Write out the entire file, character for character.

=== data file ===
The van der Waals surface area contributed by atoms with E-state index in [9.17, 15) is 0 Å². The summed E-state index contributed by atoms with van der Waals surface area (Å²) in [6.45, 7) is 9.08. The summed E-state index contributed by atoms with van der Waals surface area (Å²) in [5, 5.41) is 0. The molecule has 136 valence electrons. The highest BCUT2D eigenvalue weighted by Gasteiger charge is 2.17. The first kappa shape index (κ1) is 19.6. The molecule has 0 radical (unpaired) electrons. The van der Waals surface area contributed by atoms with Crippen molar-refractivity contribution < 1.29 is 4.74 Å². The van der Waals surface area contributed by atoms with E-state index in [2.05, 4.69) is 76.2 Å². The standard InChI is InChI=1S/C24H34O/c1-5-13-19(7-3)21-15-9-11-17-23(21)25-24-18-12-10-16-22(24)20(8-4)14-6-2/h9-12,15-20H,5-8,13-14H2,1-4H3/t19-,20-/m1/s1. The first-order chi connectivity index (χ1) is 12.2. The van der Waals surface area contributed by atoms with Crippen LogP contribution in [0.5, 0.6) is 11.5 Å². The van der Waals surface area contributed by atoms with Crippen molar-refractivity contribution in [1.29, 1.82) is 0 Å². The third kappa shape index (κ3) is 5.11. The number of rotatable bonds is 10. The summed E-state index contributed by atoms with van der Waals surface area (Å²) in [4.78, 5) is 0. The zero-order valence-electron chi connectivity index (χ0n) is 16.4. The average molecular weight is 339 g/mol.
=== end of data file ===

The van der Waals surface area contributed by atoms with E-state index in [9.17, 15) is 0 Å². The summed E-state index contributed by atoms with van der Waals surface area (Å²) in [6.45, 7) is 9.08. The summed E-state index contributed by atoms with van der Waals surface area (Å²) in [5, 5.41) is 0. The molecule has 136 valence electrons. The highest BCUT2D eigenvalue weighted by Gasteiger charge is 2.17. The first kappa shape index (κ1) is 19.6. The molecule has 0 radical (unpaired) electrons. The van der Waals surface area contributed by atoms with Crippen molar-refractivity contribution < 1.29 is 4.74 Å². The van der Waals surface area contributed by atoms with E-state index in [2.05, 4.69) is 76.2 Å². The standard InChI is InChI=1S/C24H34O/c1-5-13-19(7-3)21-15-9-11-17-23(21)25-24-18-12-10-16-22(24)20(8-4)14-6-2/h9-12,15-20H,5-8,13-14H2,1-4H3/t19-,20-/m1/s1. The first-order chi connectivity index (χ1) is 12.2. The van der Waals surface area contributed by atoms with Crippen LogP contribution in [0.5, 0.6) is 11.5 Å². The van der Waals surface area contributed by atoms with Crippen molar-refractivity contribution in [1.29, 1.82) is 0 Å². The third kappa shape index (κ3) is 5.11. The number of rotatable bonds is 10. The summed E-state index contributed by atoms with van der Waals surface area (Å²) in [4.78, 5) is 0. The zero-order valence-electron chi connectivity index (χ0n) is 16.4. The average molecular weight is 339 g/mol.